Climate activists and the broader public won a dramatic victory on Friday, March 11, when the Federal Energy Regulatory Commission (FERC) denied permits for the Jordan Cove liquid natural gas (LNG) terminal in the International Port of Coos Bay, Oregon, and for the Pacific Gas Connector pipeline that would have transported the LNG under 230 miles of public and private lands and streams.
It is extraordinarily rare for the FERC to deny a fossil fuel infrastructure project of this scale. Climate activists throughout the state, from Southern Oregon Climate Action Now to Portland’s 350PDX, called the unexpected ruling “amazing”. Maya Jarrad, Volunteer Coordinator for 350PDX, jubilantly stated that the development was “unprecedented”.
FERC had originally approved the project in December 2009, but vacated that approval in April 2012 when notified that the terminal was no longer being planned as an import facility. Jordan Cove filed applications with FERC for approval of an LNG export facility and pipeline in May 2013. A coalition of 18 environmental groups vigorously lobbied FERC in opposition to the project, as well as individual landowners, and local Native American activists who testified that it would pose grave threats to their cultural heritage resources in Jordan Cove. Advocates of the project argued that it would provide needed jobs in the Coos Bay area. In a remarkably explicit recognition of environmental concerns, the FERC ruling stated that “the record does not support a finding that the public benefits of the Pacific Connector Pipeline outweigh the adverse effects on landowners.”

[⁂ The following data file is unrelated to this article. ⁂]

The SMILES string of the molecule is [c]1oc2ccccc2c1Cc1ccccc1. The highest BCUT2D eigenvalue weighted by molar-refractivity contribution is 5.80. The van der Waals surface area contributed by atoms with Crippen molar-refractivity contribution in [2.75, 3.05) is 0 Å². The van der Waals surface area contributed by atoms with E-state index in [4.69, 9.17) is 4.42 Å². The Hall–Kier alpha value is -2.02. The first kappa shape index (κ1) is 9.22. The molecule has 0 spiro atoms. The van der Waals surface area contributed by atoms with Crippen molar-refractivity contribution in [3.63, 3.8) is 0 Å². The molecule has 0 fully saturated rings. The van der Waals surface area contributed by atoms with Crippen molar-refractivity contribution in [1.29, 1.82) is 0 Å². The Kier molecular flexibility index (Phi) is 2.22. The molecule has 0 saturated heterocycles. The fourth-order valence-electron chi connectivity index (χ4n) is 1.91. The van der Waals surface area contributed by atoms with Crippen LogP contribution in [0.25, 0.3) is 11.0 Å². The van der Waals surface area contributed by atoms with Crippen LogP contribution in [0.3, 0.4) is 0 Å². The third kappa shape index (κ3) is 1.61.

This does not mean that the project is absolutely dead. Vereson, the Canada-based energy company that proposed the terminal, could still try to gain approval by changing the proposal to increase the “public benefit” and then resubmitting it. Therefore, we should remain vigilant. However, this is a big victory and, along with other recent victories such as the final cancellation of the proposed propane terminal in Portland, it shows that there has been a fundamental shift in the social landscape. Such victories are important both because they will directly keep carbon out of the atmosphere and because they give heart to all of us who desire a healthier environment and a more just and egalitarian society. Many people have not felt it possible that projects which appeared to be a done deal could be cancelled. But changes that previously seemed out of reach are becoming possible. It is time to take heart and dare to think even bigger!
by Mark Polonsky